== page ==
They had one phrase that they used constantly: "Want you onions, Missus?" but it got them by. . Unlike tinkers or gipsies they were welcomed with affection by the people in the towns and villages they visited.

Let's hope the tradition continues. It's one of the things that brings a bit of colour into our lives and we can all do with some of that.

Do you remember the "French Onion Sellers" on their push bikes going around the hou











Powtomak Harbor, Alexandria Va: winter sunset




Powtomak Harbor, Alexandria Va: winter sunset





[Canon SX130 ISO80 28mm effective F5.6 -1eV ~1/160s handheld > Gimp]

"full wide-angle" as I sat on my bike in the parking-lot

So tell me: would you pay $2500 for the camera and lens that took this shot?

It's certainly not perfect, there's a hint of chroma noise and the shadows are a bit pale, the jpegs are coming out well-sharpened but not overly-so, and the shadows show a bit of NR, the dynamic-range is not that great, like any real p&s it has to be knocked-down a bit for good overall DR. And the lens is only F3.6 wide-open at wide-angle. And the zoom and AF while slow are not overly-so. I shot it comfortably with no complaints.

But for $200 retail?
I don't even care that it's 12MP, that's just a bonus.
I see nothing really obviously, blatantly wrong with these images.
And this camera was half as much as my G9 brand-new in the same store.
I paid more than this for my A610IS and got less out of it.

Yes this is just ISO80 but if this is what it will do at ISO80 I would be very happy with it. I suspect that it has trouble shooting in low light as the image-processing chip seems to want to fiddle around too much but that's a small bridge way down the road. The main thing is that I can ride around with it in my jacket pocket easily and take quite-decent shots with it. Easily. Without it costing me a lot of money. For a "casual" shot where I really don't care all that much about the IQ, this is just fine. It's not great but it's not bad either. And most of all it isn't hobbled by a lens that is too dull, full of distortion (not in jpeg at least), too slow (not with IS), too short or too long.

And have I mentioned that it was only $200 brand-new in Walmart?
Honestly I got sick of watching eBay and trying to get this camera for under $100, at least under $150. I just said fuck it and went out and bought it. It was either that or wait months, maybe years, for it to come down to around $100 on eBay. And for what?

How could I know if it was worth waiting for if I'd never shot it myself?
And is it really worth waiting months, maybe a year, for a camera to drop 25% even 50% in price when it only costs $200 to start with? Not really. You're still spending $100 on it vs $200. Big deal. We're not talking about a filter here, something where $100 is outrageous and $200 is ridiculous, we're talking about the whole camera, and you're going to pay at least $100+ for any decent digital camera in good shape for a reputable supplier. Much less a brand new one retail with a 15-day "no questions asked, no restocking fee" return policy. And it doesn't blow-out highlights as bad as the A610, it doesn't have the fine-detail problems that the A710 had, and so far the only thing that makes me wistful for the Coolpix 9100 is the in-camera HDR. If I had gotten it for say $150 on eBay that would have been half the cost of a Coolpix 9100 but I would have lost the return option. I took it at $200 brand-new with a return option and ran. I will eat that 33% penalty no problem if after 15 days I want to keep the camera in the first place. Especially knowing that they are selling for $150 on eBay, it's not like buying a $1200 DSLR retail when I could only get $600 for it on eBay.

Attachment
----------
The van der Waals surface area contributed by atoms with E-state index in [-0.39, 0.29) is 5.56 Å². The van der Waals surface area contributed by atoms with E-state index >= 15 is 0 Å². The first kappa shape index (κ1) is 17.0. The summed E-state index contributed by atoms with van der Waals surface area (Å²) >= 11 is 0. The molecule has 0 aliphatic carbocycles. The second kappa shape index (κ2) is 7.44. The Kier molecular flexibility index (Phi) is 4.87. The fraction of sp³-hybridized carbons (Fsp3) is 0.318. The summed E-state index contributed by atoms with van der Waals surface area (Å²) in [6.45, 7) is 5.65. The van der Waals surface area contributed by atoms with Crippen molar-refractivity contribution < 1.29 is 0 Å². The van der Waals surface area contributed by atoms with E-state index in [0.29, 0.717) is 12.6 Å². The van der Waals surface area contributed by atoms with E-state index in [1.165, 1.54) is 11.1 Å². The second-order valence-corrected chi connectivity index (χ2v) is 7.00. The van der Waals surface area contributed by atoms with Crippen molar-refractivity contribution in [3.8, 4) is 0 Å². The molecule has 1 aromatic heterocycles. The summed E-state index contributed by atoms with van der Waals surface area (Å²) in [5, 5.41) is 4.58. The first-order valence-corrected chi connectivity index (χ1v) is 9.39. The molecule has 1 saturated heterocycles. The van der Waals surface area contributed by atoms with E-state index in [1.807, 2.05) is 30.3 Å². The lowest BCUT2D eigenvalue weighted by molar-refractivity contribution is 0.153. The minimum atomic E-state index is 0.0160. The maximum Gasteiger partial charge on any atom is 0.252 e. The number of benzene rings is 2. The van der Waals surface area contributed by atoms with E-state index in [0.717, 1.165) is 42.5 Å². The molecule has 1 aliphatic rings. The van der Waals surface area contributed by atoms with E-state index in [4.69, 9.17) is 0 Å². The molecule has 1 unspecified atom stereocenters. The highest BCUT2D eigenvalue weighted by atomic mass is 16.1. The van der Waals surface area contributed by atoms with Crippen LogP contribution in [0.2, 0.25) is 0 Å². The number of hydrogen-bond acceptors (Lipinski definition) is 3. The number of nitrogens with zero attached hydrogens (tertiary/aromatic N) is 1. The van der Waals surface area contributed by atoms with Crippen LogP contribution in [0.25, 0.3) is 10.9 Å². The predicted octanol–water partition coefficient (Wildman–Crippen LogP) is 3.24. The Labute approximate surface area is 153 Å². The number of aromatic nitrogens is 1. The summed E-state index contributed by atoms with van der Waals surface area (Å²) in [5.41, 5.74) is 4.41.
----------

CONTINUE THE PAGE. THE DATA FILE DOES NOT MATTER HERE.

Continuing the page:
A DSLR just has completely-different economics: you're rationalizing the cost of an outrageously-expensive new camera for the slight improvement in IQ and control that it provides relative to film or a good point & shoot. When you go the other way the economic benefits just leap out at you. Go ahead: compare this to what you'd get out of a GH1 and a 14-140IS, or even a D90 and an 18-200VR. Don't even think about the price. Just look at the IQ. Spend an hour analyzing the IQ to death. Then realize that even if you bill at $100/hr you could spend 6 or 7 more hours analyzing this and still not equal the cost of either of those other two rigs over this little p&s. I just don't need 12 stops of DR, 38dB of SNR, 14 bits per color-channel and 22 bits of overall color-resolution or even SX130-level IQ at ISO6400 to produce decent shots. And I'll bet that you don't either. I'll be the first to admit that having that level of performance makes it real easy to produce good work. But I'm not going to sell my soul for something I don't need especially when it provides little if any real benefit on most of the shots that I take and when I'm not shooting it is literally a pain in the ass to deal with. I love DSLRs, don't get me wrong, but I'm not paying $2k for a camera that's going to sit on a shelf most of the time and when I do carry it, it's an extra 3 pounds of weight and it has to go in a bag. I did that once, I'm not doing it again. Especially not when I have 5 other cameras that I like to shoot, which altogether cost me $350. Including this one. And they *all* can produce good shots like this. Just not at 1/1500s F11 ISO3200.

But you don't need anything *like* that level of performance to take this shot well handhe









where to buy pocket bikes